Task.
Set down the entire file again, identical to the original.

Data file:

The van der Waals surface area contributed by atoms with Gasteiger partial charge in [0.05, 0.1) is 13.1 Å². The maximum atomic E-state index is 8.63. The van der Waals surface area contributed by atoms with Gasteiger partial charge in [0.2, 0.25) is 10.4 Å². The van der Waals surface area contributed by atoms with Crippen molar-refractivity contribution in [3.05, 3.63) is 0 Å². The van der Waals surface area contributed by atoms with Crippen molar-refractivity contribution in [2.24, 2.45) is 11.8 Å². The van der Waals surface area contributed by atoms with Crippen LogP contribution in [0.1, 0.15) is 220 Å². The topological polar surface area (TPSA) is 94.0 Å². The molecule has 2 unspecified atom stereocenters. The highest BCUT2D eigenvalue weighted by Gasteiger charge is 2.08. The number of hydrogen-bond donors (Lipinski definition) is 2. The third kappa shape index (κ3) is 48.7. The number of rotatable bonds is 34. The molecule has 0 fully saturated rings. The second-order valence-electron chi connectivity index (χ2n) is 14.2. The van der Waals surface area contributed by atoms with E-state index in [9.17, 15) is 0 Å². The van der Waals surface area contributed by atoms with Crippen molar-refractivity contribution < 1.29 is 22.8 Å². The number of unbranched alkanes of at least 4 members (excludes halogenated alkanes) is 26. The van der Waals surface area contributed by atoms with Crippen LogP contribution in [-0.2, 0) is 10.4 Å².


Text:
The van der Waals surface area contributed by atoms with Gasteiger partial charge in [0.05, 0.1) is 13.1 Å². The maximum atomic E-state index is 8.63. The van der Waals surface area contributed by atoms with Gasteiger partial charge in [0.2, 0.25) is 10.4 Å². The van der Waals surface area contributed by atoms with Crippen molar-refractivity contribution in [3.05, 3.63) is 0 Å². The van der Waals surface area contributed by atoms with Crippen molar-refractivity contribution in [2.24, 2.45) is 11.8 Å². The van der Waals surface area contributed by atoms with Crippen LogP contribution in [0.1, 0.15) is 220 Å². The topological polar surface area (TPSA) is 94.0 Å². The molecule has 2 unspecified atom stereocenters. The highest BCUT2D eigenvalue weighted by Gasteiger charge is 2.08. The number of hydrogen-bond donors (Lipinski definition) is 2. The third kappa shape index (κ3) is 48.7. The number of rotatable bonds is 34. The molecule has 0 fully saturated rings. The second-order valence-electron chi connectivity index (χ2n) is 14.2. The van der Waals surface area contributed by atoms with E-state index in [9.17, 15) is 0 Å². The van der Waals surface area contributed by atoms with Crippen molar-refractivity contribution < 1.29 is 22.8 Å². The number of unbranched alkanes of at least 4 members (excludes halogenated alkanes) is 26. The van der Waals surface area contributed by atoms with Crippen LogP contribution in [-0.2, 0) is 10.4 Å².